DETROIT (AP) — Stellantis and the U.S. government are warning owners of 276,000 older vehicles to stop driving them after Takata air bags apparently exploded in three more vehicles, killing the drivers. The company, formerly Fiat Chrysler, is telling people to stop driving Dodge Magnum wagons, Dodge Challenger and Charger muscle cars and Chrysler 300 sedans from the 2005 through 2010 model years. Stellantis says that it confirmed the air bag inflators blew apart in two cases, killing two people.

Sticker shock in youth sports is nothing new, but the onslaught of double-digit inflation across America this year has added a costly wrinkle on the path to the ballparks, swimming pools and dance studios across America. It has forced some families to scale back the number of seasons, or leagues, or sports that their kids can play in any given year, while motivating league organizers to become more creative in devising ways to keep prices down and participation up.

WASHINGTON (AP) — The Federal Reserve pumped up its benchmark interest rate by three-quarters of a point for a fourth straight time but hinted that it could soon reduce the size of its rate hikes. It was the Fed’s sixth rate hike this year — a streak that has made mortgages and other loans increasingly expensive. The persistence of inflated prices and higher borrowing costs has undercut the ability of Democrats to campaign on the health of the job market as they try to maintain control of Congress.

WASHINGTON (AP) — U.S. job openings rose unexpectedly in September, suggesting that the American labor market is not cooling as fast as the inflation fighters at the Federal Reserve hoped. Employers posted 10.7 million job vacancies in September, up from 10.2 million in August, the Labor Department said Tuesday. Economists had expected the number of job openings to drop below 10 million.

Billionaire Elon Musk is already floating major changes for Twitter as he begins his first week as owner of the social media platform. One proposal would make some users pay if they want to keep a blue checkmark on their profile. Twitter has historically used the mark to verify higher-profile accounts, including Musk’s, so that other users know it’s really them. Critics have derided the mark as an elite status symbol.

HONG KONG (AP) — Workers in a manufacturing facility in the central Chinese city of Zhengzhou appear to have left to avoid COVID-19 curbs. Many were traveling by foot days after an unknown number of Foxconn factory workers were quarantined in the facility following a virus outbreak. Videos circulating on Chinese social media platforms showed people who are allegedly Foxconn workers climbing over fences and carrying their belongings by foot down the road.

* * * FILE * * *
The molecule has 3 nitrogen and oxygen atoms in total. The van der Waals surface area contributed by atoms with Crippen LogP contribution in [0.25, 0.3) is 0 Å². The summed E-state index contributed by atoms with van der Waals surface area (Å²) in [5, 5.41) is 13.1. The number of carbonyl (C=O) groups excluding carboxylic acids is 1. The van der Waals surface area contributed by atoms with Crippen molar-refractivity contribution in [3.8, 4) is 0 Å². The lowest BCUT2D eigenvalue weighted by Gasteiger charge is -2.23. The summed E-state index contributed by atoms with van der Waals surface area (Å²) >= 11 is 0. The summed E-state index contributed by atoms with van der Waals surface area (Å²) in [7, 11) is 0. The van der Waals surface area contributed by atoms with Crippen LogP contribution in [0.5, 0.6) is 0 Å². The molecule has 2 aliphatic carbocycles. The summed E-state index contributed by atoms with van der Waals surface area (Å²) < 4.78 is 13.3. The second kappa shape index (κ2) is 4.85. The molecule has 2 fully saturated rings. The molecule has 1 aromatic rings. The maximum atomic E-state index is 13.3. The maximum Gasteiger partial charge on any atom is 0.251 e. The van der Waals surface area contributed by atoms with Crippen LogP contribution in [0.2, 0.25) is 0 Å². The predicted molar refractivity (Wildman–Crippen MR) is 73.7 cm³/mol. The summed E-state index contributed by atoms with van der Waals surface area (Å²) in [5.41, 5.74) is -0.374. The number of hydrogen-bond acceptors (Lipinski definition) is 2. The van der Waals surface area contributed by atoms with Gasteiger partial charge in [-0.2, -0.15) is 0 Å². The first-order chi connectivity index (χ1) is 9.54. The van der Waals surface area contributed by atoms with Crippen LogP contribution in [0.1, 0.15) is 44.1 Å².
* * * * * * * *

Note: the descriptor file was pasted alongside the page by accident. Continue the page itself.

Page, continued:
Elon Musk has taken control of Twitter after a protracted legal battle and months of uncertainty. The question now is what the billionaire Tesla CEO will actually do with the social media platform. The $44 billion takeover means Twitter is becoming a private company that everyday investors will no longer be able to buy shares in. The New York Stock Exchange suspended trading in the company’s stock on Friday. A filing with securities regulators shows the shares will be delisted on Nov. 8.

Two people familiar with the deal say that Elon Musk is in control of Twitter and has ousted the CEO, chief financial officer and the company’s general counsel. The people wouldn’t say if all the paperwork for sale, valued at $44 billion, had been signed or if the deal has closed. Neither person wanted to be identified because of the sensitive nature of the personnel moves.

CHICAGO (AP) — Persistently high inflation and gas prices are looming over sports and the monetary pipeline that resumed when fans returned to games amid the pandemic. The most recent Consumer Price Index Summary from the U.S. Bureau of Labor Statistics showed an 8.2% rise in costs in September from a year earlier. Increases in the shelter, food, and medical care indexes were among the largest contributors to the rise in costs.

WASHINGTON (AP) — Average long-term U.S. mortgage rates topped 7% for the first time in more than two decades this week, a result of the Federal Reserve’s aggressive rate hikes intended to tame inflation not seen in some 40 years. Mortgage buyer Freddie Mac reported Thursday that the average on the key 30-year rate jumped to 7.08% from 6.94% last week.

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